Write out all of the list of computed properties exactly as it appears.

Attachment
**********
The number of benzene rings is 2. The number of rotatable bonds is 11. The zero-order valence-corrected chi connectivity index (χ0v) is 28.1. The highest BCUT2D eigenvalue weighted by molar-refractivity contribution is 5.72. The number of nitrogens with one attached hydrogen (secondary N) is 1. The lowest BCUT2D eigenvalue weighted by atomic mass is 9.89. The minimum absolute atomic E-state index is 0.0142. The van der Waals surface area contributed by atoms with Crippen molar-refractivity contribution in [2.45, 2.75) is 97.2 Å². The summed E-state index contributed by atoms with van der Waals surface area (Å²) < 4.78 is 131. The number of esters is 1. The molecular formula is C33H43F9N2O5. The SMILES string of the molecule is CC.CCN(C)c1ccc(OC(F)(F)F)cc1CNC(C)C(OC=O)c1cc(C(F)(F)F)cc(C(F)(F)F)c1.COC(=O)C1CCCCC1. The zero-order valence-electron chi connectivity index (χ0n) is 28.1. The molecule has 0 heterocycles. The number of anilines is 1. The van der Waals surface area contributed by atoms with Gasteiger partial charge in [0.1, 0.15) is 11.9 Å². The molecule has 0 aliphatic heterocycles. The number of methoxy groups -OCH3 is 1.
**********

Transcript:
The number of benzene rings is 2. The number of rotatable bonds is 11. The zero-order valence-corrected chi connectivity index (χ0v) is 28.1. The highest BCUT2D eigenvalue weighted by molar-refractivity contribution is 5.72. The number of nitrogens with one attached hydrogen (secondary N) is 1. The lowest BCUT2D eigenvalue weighted by atomic mass is 9.89. The minimum absolute atomic E-state index is 0.0142. The van der Waals surface area contributed by atoms with Crippen molar-refractivity contribution in [2.45, 2.75) is 97.2 Å². The summed E-state index contributed by atoms with van der Waals surface area (Å²) < 4.78 is 131. The number of esters is 1. The molecular formula is C33H43F9N2O5. The SMILES string of the molecule is CC.CCN(C)c1ccc(OC(F)(F)F)cc1CNC(C)C(OC=O)c1cc(C(F)(F)F)cc(C(F)(F)F)c1.COC(=O)C1CCCCC1. The zero-order valence-electron chi connectivity index (χ0n) is 28.1. The molecule has 0 heterocycles. The number of anilines is 1. The van der Waals surface area contributed by atoms with Gasteiger partial charge in [0.1, 0.15) is 11.9 Å². The molecule has 0 aliphatic heterocycles. The number of methoxy groups -OCH3 is 1.